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Normally, I love the middle of August. I have spent most of my life in the south, so the heat doesn’t really bug me all that much. Besides, the world is just so ... alive ... in late summer. There is green everywhere. Bugs all over. The animals that chase the bugs, and the animals that chase *those* animals are all about. In the south, the sound of cicadas can be deafening at times. Mid-August also represents the last gasps of time right before school starts. And I have always loved going back to school.
My favorite part of going back to school is going school supply shopping. There is something about the promise of unsharpened pencils and blank notebooks that resonates for me. Anything can happen. Nothing is known. The school year takes on its own shapes and contours, and meanders like a river. Even when you think you know the river or its bends, you see something new. New crayons are the promise of new hopes and new dreams. For one morning, backpacks and shoes are clean and hair is cut and everything that can be good is. At least for a moment.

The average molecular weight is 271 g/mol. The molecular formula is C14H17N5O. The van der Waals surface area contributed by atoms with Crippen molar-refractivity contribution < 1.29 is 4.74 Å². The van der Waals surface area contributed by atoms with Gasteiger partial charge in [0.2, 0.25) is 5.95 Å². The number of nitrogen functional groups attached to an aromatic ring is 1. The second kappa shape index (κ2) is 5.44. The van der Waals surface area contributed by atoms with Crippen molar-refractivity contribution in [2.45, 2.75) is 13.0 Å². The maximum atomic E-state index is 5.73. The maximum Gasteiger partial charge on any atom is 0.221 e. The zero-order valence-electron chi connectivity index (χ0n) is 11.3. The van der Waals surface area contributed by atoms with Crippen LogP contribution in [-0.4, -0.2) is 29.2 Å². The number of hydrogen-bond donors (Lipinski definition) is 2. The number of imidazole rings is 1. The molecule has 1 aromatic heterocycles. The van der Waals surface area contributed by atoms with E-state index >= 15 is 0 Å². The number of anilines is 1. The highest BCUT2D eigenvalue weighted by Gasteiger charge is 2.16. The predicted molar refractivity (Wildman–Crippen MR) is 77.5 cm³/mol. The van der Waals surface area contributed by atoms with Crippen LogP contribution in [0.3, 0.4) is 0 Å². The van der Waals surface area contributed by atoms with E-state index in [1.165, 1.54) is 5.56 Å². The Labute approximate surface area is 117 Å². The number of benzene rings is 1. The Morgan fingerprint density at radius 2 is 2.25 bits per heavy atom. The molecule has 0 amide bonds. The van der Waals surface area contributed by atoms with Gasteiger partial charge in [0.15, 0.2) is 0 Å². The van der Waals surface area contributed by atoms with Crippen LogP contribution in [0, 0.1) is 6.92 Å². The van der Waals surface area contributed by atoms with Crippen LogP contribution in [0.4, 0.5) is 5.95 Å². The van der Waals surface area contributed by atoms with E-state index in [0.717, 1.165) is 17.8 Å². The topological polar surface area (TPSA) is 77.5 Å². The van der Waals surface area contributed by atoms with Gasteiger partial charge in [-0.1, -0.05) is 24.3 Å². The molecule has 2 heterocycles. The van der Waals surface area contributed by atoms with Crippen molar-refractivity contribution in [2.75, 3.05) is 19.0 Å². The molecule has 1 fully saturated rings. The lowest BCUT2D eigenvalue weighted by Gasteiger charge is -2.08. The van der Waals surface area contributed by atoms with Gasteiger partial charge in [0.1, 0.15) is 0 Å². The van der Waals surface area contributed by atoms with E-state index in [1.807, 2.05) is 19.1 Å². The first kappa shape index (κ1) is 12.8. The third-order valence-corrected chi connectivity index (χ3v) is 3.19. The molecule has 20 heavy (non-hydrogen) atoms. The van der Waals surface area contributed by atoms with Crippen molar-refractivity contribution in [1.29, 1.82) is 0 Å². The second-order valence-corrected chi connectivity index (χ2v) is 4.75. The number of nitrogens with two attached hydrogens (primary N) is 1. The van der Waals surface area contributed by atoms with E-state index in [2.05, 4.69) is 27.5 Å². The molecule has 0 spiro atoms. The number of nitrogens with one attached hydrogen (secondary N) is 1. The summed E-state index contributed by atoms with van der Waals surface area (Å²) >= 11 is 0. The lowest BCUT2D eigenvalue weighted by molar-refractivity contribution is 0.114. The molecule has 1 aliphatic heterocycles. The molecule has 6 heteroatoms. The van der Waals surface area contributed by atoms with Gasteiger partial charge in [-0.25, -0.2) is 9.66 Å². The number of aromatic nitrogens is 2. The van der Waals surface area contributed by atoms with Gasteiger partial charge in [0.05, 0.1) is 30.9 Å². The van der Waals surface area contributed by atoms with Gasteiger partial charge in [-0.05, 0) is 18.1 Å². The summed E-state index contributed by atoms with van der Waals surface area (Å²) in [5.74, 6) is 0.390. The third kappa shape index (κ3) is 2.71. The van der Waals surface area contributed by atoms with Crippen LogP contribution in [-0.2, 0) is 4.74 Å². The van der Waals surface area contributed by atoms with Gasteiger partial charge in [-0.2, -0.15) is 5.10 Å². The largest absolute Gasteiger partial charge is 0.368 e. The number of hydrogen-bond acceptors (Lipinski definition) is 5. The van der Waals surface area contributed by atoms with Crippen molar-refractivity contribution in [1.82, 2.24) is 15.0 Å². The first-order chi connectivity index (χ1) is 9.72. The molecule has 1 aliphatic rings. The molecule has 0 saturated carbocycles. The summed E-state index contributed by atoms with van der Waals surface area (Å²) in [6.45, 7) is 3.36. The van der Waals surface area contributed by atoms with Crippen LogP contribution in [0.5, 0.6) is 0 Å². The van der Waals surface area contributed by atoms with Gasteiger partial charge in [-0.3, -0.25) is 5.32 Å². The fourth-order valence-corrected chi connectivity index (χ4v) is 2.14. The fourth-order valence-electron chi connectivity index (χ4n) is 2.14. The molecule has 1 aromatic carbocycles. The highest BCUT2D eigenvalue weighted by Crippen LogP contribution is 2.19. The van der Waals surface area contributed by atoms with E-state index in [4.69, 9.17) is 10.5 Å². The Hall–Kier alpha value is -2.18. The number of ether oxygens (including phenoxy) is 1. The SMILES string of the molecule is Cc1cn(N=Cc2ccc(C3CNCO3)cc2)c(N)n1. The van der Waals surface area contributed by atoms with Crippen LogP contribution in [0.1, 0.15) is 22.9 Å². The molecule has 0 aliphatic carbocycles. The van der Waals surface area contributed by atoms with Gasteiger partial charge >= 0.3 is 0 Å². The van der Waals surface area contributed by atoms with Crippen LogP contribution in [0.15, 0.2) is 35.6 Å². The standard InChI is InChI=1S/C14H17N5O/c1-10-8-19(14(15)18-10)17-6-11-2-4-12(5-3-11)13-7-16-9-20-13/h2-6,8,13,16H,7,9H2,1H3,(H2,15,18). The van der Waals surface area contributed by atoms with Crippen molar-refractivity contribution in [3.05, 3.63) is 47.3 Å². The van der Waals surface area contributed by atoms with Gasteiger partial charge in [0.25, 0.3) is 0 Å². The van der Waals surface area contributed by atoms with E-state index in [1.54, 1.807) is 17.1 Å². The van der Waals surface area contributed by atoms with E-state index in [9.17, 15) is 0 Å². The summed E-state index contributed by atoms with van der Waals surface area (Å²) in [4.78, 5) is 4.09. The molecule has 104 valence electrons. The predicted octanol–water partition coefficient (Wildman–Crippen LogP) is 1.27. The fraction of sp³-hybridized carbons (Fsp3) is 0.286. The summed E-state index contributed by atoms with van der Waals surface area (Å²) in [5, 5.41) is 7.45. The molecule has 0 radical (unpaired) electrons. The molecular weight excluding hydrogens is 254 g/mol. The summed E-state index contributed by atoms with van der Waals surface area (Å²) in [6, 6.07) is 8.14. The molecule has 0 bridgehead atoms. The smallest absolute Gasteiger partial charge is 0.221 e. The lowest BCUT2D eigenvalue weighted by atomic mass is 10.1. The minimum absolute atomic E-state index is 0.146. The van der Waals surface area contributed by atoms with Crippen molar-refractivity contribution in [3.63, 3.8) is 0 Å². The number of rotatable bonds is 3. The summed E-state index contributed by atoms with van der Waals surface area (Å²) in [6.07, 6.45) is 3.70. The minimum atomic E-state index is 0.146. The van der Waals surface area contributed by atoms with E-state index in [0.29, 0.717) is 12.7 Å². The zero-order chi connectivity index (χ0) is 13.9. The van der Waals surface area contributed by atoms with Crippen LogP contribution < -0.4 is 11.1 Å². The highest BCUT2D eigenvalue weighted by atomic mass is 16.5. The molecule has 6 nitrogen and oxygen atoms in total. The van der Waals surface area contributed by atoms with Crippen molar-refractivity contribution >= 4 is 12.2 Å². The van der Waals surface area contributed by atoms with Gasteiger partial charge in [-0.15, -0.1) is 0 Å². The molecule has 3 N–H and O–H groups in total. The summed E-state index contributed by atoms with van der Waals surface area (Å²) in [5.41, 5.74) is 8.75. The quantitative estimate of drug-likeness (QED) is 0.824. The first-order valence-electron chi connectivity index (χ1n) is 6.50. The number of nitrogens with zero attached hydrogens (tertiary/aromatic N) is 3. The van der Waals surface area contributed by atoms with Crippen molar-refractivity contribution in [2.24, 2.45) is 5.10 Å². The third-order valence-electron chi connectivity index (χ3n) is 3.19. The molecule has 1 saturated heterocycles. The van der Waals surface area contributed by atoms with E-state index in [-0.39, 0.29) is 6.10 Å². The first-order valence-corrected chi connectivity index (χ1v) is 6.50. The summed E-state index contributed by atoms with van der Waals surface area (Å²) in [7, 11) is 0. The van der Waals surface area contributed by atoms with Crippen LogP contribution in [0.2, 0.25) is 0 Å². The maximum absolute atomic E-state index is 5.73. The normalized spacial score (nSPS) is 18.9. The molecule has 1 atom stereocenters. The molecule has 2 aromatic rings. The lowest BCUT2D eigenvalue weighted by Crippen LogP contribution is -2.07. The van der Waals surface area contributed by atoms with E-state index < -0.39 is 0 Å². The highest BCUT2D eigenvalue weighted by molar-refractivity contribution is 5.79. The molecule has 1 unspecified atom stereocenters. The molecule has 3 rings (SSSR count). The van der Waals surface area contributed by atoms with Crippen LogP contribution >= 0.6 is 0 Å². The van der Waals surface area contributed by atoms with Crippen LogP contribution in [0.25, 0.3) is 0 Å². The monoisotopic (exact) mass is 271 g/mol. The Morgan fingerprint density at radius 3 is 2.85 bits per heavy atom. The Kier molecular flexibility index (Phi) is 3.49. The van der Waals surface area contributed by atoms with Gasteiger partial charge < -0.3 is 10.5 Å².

One of my favorite commercials was the “holiday” themed Staples back to school shopping commercial from the mid 90s. I don’t know that anything better captures what back to school shopping is really like.
Normally, the middle of August is the most wonderful time of the year.
Only nothing is normal right now is it?
The pandemic has taken away so many things. Graduations and weddings and family reunions. It has taken away old friends getting together at the beach, and first dates at the movies. And now it has taken away back to school, at least in any traditional sense. I am not buying school supplies this year. Lizzie doesn’t need pencils in Google Classroom.
Now, don’t get me wrong. Kids being home is absolutely the right call. And I am horrified that so many school districts in our state and nation are forcing kids and staff to go back. I think it will end badly. In fact, it already is in many places (including UNC).
And something has still been lost. Part of what has been lost for me is just the simple pleasure of buying school supplies. Labeling them. Making sure everything is organized. It’s so small. But it makes you feel like you have some control over the year. You don’t, but at least for one morning you can make things good.